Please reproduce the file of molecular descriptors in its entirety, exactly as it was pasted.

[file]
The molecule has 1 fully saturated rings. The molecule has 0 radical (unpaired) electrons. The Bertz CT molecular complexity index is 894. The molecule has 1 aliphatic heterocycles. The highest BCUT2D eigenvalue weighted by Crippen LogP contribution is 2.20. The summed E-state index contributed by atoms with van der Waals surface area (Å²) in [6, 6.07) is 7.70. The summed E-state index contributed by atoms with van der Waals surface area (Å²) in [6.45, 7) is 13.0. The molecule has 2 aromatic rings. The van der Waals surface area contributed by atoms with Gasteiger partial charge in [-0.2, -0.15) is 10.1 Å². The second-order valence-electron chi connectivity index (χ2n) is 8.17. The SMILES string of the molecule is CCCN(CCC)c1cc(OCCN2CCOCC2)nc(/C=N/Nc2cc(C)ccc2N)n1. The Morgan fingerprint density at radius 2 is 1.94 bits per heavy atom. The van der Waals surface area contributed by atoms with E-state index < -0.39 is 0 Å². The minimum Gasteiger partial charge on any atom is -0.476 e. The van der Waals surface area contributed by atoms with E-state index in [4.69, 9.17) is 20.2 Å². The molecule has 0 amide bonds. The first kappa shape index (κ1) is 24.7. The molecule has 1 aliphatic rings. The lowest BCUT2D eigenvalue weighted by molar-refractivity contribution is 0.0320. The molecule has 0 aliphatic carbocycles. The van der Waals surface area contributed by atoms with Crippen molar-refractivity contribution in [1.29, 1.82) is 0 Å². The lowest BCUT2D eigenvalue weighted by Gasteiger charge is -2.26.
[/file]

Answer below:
The molecule has 1 fully saturated rings. The molecule has 0 radical (unpaired) electrons. The Bertz CT molecular complexity index is 894. The molecule has 1 aliphatic heterocycles. The highest BCUT2D eigenvalue weighted by Crippen LogP contribution is 2.20. The summed E-state index contributed by atoms with van der Waals surface area (Å²) in [6, 6.07) is 7.70. The summed E-state index contributed by atoms with van der Waals surface area (Å²) in [6.45, 7) is 13.0. The molecule has 2 aromatic rings. The van der Waals surface area contributed by atoms with Gasteiger partial charge in [-0.2, -0.15) is 10.1 Å². The second-order valence-electron chi connectivity index (χ2n) is 8.17. The SMILES string of the molecule is CCCN(CCC)c1cc(OCCN2CCOCC2)nc(/C=N/Nc2cc(C)ccc2N)n1. The Morgan fingerprint density at radius 2 is 1.94 bits per heavy atom. The van der Waals surface area contributed by atoms with E-state index < -0.39 is 0 Å². The minimum Gasteiger partial charge on any atom is -0.476 e. The van der Waals surface area contributed by atoms with E-state index in [4.69, 9.17) is 20.2 Å². The molecule has 0 amide bonds. The first kappa shape index (κ1) is 24.7. The molecule has 1 aliphatic rings. The lowest BCUT2D eigenvalue weighted by molar-refractivity contribution is 0.0320. The molecule has 0 aliphatic carbocycles. The van der Waals surface area contributed by atoms with Crippen molar-refractivity contribution in [1.29, 1.82) is 0 Å². The lowest BCUT2D eigenvalue weighted by Gasteiger charge is -2.26.